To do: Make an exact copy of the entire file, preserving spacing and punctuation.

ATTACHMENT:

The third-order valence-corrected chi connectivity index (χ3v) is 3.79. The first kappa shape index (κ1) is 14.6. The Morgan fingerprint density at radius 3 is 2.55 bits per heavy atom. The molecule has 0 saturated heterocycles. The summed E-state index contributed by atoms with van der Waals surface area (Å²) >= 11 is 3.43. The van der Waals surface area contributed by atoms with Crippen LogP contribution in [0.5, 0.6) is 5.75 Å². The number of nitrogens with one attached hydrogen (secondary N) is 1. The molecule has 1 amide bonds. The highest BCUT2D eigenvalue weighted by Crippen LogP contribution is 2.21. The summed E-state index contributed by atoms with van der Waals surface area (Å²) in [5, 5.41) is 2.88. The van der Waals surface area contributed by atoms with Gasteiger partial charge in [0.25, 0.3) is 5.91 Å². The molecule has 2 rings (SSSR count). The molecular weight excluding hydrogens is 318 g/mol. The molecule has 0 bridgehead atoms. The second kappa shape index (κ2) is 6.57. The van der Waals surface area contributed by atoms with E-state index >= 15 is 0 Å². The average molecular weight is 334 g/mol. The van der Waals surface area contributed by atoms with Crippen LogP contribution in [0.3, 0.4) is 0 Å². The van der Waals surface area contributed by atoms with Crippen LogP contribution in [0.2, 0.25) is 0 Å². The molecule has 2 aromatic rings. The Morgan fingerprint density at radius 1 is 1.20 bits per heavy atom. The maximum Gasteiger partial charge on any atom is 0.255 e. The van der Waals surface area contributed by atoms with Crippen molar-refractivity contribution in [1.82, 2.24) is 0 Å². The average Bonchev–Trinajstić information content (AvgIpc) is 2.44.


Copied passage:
The third-order valence-corrected chi connectivity index (χ3v) is 3.79. The first kappa shape index (κ1) is 14.6. The Morgan fingerprint density at radius 3 is 2.55 bits per heavy atom. The molecule has 0 saturated heterocycles. The summed E-state index contributed by atoms with van der Waals surface area (Å²) >= 11 is 3.43. The van der Waals surface area contributed by atoms with Crippen LogP contribution in [0.5, 0.6) is 5.75 Å². The number of nitrogens with one attached hydrogen (secondary N) is 1. The molecule has 1 amide bonds. The highest BCUT2D eigenvalue weighted by Crippen LogP contribution is 2.21. The summed E-state index contributed by atoms with van der Waals surface area (Å²) in [5, 5.41) is 2.88. The van der Waals surface area contributed by atoms with Gasteiger partial charge in [0.25, 0.3) is 5.91 Å². The molecule has 2 rings (SSSR count). The molecular weight excluding hydrogens is 318 g/mol. The molecule has 0 bridgehead atoms. The second kappa shape index (κ2) is 6.57. The van der Waals surface area contributed by atoms with E-state index >= 15 is 0 Å². The average molecular weight is 334 g/mol. The van der Waals surface area contributed by atoms with Crippen LogP contribution in [0.3, 0.4) is 0 Å². The van der Waals surface area contributed by atoms with Crippen LogP contribution in [0.2, 0.25) is 0 Å². The molecule has 2 aromatic rings. The Morgan fingerprint density at radius 1 is 1.20 bits per heavy atom. The maximum Gasteiger partial charge on any atom is 0.255 e. The van der Waals surface area contributed by atoms with Crippen molar-refractivity contribution in [1.82, 2.24) is 0 Å². The average Bonchev–Trinajstić information content (AvgIpc) is 2.44.